The Fondazione Prada presents the exhibition “Art or Sound”, curated by Germano Celant, at its Venetian venue of Ca’ Corner della Regina, from June 7 to November 3, 2014.
Conceived as an investigation of the past and our present, the purpose of “Art or Sound” is to analyze the development of a productive and complex dialogue, the relationship between art and sound, iconic aspects of the musical instrument, the role of the artist-musician, and the areas in which the visual arts and music have come together and blurred.
The exhibition aims to emphasize the symmetrical and ambivalent link that exists between works of art and sound object: it offers a reinterpretation of the musical instrument and the way it can become a sculptural-visual entity and back again, in a continual reciprocal relationship of encroachment and inversion, a phenomenon seen since the 17th century. It analyzes the overlap between the production of art and sound, music and the visual arts, with the aim of highlighting the constant exchange between them, though eschewing unnecessary categorization.Organized on a historical basis, “Art or Sound” starts off with musical instruments made from unusual and precious materials by Michele Antonio Grandi and Giovanni Battista Casarini in the 17th century, along with musical automata—complex artworks that combine the production of sounds with aesthetic values—created, for instance, by the Swiss watchmaker Pierre Jaquet-Droz in the 18th century. It continues with 19th-century examples of automated musical instruments and mechanical devices capable of giving visual expression to music through light and color. Research in the field of the synesthesia is presented as well, with experiments carried out by the historical avant-gardes, such as the celebrated Intonarumori (1913) created by Futurist artist Luigi Russolo, and some of Giacomo Balla’s objects.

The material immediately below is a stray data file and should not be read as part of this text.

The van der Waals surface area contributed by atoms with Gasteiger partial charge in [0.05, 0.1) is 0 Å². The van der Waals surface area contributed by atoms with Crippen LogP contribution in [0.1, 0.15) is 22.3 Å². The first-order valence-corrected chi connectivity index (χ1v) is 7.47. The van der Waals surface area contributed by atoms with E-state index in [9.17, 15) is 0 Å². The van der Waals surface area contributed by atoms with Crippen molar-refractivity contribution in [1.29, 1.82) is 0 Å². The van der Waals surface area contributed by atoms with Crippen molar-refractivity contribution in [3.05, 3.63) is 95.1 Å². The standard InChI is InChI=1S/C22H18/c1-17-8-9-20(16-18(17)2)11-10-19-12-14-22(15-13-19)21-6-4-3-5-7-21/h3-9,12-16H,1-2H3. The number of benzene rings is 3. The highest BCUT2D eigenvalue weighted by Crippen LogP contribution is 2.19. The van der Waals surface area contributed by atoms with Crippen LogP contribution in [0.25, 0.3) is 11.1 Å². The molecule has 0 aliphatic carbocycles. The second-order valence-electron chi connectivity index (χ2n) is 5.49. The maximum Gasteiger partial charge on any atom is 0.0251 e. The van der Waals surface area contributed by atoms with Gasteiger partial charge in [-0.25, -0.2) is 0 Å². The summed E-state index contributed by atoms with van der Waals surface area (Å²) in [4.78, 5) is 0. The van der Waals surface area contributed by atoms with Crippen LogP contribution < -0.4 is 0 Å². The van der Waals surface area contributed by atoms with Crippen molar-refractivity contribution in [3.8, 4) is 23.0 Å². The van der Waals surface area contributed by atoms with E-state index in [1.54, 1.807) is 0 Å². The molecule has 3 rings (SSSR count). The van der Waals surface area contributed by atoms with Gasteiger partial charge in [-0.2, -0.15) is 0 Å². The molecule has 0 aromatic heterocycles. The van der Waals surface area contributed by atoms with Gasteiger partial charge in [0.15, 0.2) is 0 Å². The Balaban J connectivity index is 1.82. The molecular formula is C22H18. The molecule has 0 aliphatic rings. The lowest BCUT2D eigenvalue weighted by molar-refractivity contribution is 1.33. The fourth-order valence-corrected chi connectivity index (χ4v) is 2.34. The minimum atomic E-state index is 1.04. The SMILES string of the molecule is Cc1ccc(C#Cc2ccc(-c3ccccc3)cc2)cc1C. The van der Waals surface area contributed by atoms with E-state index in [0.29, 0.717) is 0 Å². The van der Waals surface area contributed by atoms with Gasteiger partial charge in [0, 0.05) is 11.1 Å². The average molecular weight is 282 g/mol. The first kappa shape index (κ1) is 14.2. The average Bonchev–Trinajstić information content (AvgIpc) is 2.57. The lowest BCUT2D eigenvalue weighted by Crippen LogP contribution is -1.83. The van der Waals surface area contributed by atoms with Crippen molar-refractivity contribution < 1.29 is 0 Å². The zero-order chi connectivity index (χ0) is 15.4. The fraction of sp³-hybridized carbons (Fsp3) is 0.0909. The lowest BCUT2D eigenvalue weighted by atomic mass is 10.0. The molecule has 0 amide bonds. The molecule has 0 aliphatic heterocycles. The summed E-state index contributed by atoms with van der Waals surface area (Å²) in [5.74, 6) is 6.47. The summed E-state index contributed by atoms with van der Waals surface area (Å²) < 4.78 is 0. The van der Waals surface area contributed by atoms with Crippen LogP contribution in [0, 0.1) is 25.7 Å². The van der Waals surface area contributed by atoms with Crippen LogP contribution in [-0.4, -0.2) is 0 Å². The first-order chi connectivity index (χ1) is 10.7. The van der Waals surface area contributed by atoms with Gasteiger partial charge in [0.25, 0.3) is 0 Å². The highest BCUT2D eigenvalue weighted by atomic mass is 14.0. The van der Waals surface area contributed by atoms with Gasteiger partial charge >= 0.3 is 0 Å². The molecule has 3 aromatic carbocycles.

Also exhibited are instruments and works by composers like Alvin Lucier and John Cage, works by artists of the Sixties, such as the sound boxes of Robert Morris and Nam June Paik, kinetic sculptures made by artists like Takis and Stephan von Huene, and sound installations like Robert Rauschenberg’s Oracle (1962-’65) and Laurie Anderson’s Handphone Table (1978).
There are also examples of the iconic and formal appropriation of the musical instrument, such as the pianos created by Arman, Richard Artschwager and Joseph Beuys, and hybrid instruments like the guitars and the violins of Ken Butler and the banjos of William T. Wiley, which are genuine sculptures that can be played.
This exploration of the ambiguous overlap between art and sound goes on to cover the more recent research of artists like Christian Marclay, Janet Cardiff, Martin Creed and Doug Aitken, and the production of a newer generation, represented by Anri Sala, Athanasios Argianas, Haroon Mirza, Ruth Ewan and Maywa Denki, among others.